A cold front, according to our local weather guy, occurs when the temperatures dips into the 80s. Once again the 90+ degree weather has returned. Will this summer never end? Not likely. We never had winter last year, and that should have been a little clue.
As part of my literary rotation, I spent this morning reading another chapter in Chris Stringer’s new book, Lone Survivors: How We Came to be the Only Humans on Earth. This morning, he described spelunkers investigating caves in Europe and finding the remains of our Homo Sapiens ancestors. The submerged caves were above sea level millenia ago before the Ice Age ended, and melted water flooded land areas along the continental shelves. That may have been when the Atlantic Ocean broke the limestone barrier at Gibraltar and flooded the inland area that became the Mediterranean.
Ten years ago, I read Noah’s Flood, in which two scientists explored the floor of the Black Sea and the Mediterranean searching for signs of lost civilization. William Ryan and Walther Pitman describe floods that took place about 25-40 thousand years ago.
Floods, ice ages and even human evolution is “theory. However, having spent many summer months in Wisconsin visiting kettles and moraines, said to be the result of expanding and retreating ice sheets, I think there is a great deal of evidence the earth has had wild weather in the past. Are we mere mortals in for more? Does the sun rise in the East?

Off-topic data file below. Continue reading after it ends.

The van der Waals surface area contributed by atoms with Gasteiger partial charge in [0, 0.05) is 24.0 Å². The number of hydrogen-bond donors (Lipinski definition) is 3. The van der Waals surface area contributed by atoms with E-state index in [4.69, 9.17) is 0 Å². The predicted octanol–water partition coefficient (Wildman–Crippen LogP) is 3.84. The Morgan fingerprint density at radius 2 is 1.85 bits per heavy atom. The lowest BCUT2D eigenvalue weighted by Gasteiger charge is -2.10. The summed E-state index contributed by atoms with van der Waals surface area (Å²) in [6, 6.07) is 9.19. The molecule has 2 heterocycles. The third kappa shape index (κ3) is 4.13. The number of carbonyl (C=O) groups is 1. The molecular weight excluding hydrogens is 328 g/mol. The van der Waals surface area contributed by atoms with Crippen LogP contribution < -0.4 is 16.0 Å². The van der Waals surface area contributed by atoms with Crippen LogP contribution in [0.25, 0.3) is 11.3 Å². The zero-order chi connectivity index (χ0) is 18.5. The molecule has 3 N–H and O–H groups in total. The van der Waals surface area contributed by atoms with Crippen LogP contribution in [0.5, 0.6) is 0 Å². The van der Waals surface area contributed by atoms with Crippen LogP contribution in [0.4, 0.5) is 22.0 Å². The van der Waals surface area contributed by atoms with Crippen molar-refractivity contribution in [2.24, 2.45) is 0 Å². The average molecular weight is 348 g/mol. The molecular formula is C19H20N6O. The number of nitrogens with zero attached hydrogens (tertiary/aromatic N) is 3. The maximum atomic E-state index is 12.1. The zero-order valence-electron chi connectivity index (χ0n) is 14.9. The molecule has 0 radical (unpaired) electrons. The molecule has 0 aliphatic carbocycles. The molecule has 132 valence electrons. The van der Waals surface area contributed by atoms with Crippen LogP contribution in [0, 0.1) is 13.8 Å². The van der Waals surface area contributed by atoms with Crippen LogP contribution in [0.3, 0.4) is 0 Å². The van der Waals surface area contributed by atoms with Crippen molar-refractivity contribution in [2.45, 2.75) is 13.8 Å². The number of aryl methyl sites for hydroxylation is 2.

While David walked the dogs, I braved the heat and watered pots. Most of my potted plants have survived and some even thrived. I have discovered which plants do well in our erratic temperatures and intermittent rain storms, and which do not. Mostly, I stick to the what works. This means I no longer plant anything that dislikes heat, such as peonies. (I have not dug up my existing peonies, though some have died.)
Aunt Bernie, lived in Milwaukee most of her adult life and had peonies in her back yard. She said living in the South I would never be able to grow them, and I wanted to prove her wrong. For a couple of years, I succeeded, but lately, all but the white Peonies have been a bust.
This reminds me of a story one of David’s friends told:
Fired from his railroad job as a switchman thanks to the new automated systems, he was told, “With the new switchers, you cannot make a mistake and get train A and train B on the same track at the same time.”
(Both trains made daily runs. Train A was carrying fruits and vegetables from California and headed East. Train B was hauling corn for livestock and headed toward California.)
Our friend said the new switcher managed to get both trains on the same track at the same time and the result was a tossed salad over the Sierra Nevada. After this, he managed the train schedules. Is this a true story? Did he cause the wreck? Did he get his job back? We decided the guy was an alcoholic and the tale was probably tall.
However, when either David or I try to do something we have been told we cannot do, we always say, “You cannot get two trains on the same track at the same time” and laugh. We do it anyway, and sometimes it works, other times not. (Below, how a peony shrub should look)